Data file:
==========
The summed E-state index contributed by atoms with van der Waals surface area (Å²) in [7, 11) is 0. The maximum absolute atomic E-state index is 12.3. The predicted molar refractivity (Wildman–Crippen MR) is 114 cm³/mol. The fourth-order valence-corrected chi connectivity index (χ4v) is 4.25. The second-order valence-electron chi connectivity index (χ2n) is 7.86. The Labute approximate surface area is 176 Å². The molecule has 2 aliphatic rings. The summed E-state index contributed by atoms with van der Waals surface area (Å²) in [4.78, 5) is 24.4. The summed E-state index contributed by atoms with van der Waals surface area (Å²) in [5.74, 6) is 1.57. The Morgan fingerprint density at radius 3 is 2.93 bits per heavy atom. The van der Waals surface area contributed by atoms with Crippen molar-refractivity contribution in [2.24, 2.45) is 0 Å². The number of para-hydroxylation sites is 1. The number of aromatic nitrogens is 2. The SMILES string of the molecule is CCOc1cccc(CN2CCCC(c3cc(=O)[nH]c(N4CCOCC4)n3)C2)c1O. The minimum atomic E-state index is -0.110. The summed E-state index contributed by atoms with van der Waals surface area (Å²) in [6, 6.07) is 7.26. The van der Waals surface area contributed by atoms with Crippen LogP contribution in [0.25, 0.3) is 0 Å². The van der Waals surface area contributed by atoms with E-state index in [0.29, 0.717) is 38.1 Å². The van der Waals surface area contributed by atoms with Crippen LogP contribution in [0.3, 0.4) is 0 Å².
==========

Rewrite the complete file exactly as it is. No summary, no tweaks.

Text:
The summed E-state index contributed by atoms with van der Waals surface area (Å²) in [7, 11) is 0. The maximum absolute atomic E-state index is 12.3. The predicted molar refractivity (Wildman–Crippen MR) is 114 cm³/mol. The fourth-order valence-corrected chi connectivity index (χ4v) is 4.25. The second-order valence-electron chi connectivity index (χ2n) is 7.86. The Labute approximate surface area is 176 Å². The molecule has 2 aliphatic rings. The summed E-state index contributed by atoms with van der Waals surface area (Å²) in [4.78, 5) is 24.4. The summed E-state index contributed by atoms with van der Waals surface area (Å²) in [5.74, 6) is 1.57. The Morgan fingerprint density at radius 3 is 2.93 bits per heavy atom. The van der Waals surface area contributed by atoms with Crippen molar-refractivity contribution in [2.24, 2.45) is 0 Å². The number of para-hydroxylation sites is 1. The number of aromatic nitrogens is 2. The SMILES string of the molecule is CCOc1cccc(CN2CCCC(c3cc(=O)[nH]c(N4CCOCC4)n3)C2)c1O. The minimum atomic E-state index is -0.110. The summed E-state index contributed by atoms with van der Waals surface area (Å²) in [6, 6.07) is 7.26. The van der Waals surface area contributed by atoms with Crippen LogP contribution in [0.25, 0.3) is 0 Å². The van der Waals surface area contributed by atoms with E-state index in [0.29, 0.717) is 38.1 Å². The van der Waals surface area contributed by atoms with Crippen LogP contribution in [0.3, 0.4) is 0 Å².